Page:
Security researchers from Kaspersky have spotted a new variant of the Jumcar malware, a threat that’s designed to steal banking information from the users of infected devices.
According to experts, the source code of this Latin American Trojan contains insults addressed to security researchers, which suggests that the malware developers knew that their creation would be analyzed.
The latest version of Jumcar (Trojan.Win32.Fsysna) is written in .NET and it’s disguised as a harmless-looking Facebook application.
Researchers have found some debug information in the file they’ve analyzed. The sample had been uploaded to Virus Total by someone apparently named Victor. This suggests that the author himself submitted the sample to see if it would be detected by antivirus engines.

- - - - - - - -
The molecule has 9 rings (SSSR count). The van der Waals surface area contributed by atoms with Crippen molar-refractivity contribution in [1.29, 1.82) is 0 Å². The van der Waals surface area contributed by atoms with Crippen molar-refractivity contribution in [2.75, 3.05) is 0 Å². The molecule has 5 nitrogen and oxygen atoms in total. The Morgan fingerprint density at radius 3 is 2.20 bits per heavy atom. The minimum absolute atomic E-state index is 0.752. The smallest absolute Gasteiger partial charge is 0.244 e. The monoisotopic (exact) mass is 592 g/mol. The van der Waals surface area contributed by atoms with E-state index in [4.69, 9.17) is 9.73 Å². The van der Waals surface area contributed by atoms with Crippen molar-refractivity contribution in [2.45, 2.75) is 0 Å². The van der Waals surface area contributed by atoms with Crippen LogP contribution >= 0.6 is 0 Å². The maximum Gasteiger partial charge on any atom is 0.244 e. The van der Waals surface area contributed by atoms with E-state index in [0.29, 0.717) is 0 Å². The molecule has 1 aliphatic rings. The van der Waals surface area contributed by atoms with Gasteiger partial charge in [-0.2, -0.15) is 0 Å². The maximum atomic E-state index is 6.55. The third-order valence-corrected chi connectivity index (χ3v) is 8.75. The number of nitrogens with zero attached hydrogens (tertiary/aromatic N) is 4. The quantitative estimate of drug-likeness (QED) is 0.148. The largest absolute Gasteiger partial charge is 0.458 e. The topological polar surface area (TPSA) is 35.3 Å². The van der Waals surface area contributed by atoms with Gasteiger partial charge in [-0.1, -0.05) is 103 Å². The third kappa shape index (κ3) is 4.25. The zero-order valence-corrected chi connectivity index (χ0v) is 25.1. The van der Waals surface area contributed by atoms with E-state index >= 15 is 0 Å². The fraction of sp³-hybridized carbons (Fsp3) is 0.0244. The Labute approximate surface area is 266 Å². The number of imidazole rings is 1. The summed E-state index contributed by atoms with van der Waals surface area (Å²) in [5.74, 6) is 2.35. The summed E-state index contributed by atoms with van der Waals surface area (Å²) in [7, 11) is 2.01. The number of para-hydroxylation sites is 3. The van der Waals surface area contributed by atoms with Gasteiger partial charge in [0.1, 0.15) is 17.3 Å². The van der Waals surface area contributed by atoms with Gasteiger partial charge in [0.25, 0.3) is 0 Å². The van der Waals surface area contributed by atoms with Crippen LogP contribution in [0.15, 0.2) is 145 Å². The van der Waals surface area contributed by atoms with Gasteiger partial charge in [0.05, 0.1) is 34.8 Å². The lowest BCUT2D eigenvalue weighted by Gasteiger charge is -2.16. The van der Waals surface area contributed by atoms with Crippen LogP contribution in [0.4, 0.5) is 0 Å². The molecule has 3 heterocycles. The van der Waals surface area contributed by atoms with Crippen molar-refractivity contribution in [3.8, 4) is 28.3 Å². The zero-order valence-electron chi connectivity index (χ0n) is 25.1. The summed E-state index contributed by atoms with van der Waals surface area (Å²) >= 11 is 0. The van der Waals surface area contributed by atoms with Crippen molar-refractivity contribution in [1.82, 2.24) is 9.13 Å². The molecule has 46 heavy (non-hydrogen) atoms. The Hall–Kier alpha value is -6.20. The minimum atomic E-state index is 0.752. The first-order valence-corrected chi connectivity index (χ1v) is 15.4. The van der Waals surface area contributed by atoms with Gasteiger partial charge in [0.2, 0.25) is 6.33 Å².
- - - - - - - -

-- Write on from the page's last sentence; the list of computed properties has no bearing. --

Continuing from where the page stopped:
When the executable is launched, the malicious payload is delivered. First, the threat checks to see if an Internet connection is available and starts downloading additional components. Then, it retrieves a text file containing the names of the targeted banks from a server in Chile.
Once everything is in place, Jumcar monitors the websites visited by victims. When a banking website is accessed, the user is redirected to a different IP address that hosts a fake version of the site.
Up until now, most of the targeted financial organizations were from Peru. However, the latest version has been modified to include Bolivian banks as well. Experts say it’s easy for the cybercriminals to add other companies to the target list.
“It’s not very common to find malware developed in Latin America, or using .NET technology. However in recent months we have seen that the benefits of rapid code development and framework usage are tempting enough to convince cybercriminals to adopt software development best practices,” experts noted.
For additional technical details, check out Kaspersky’s blog post.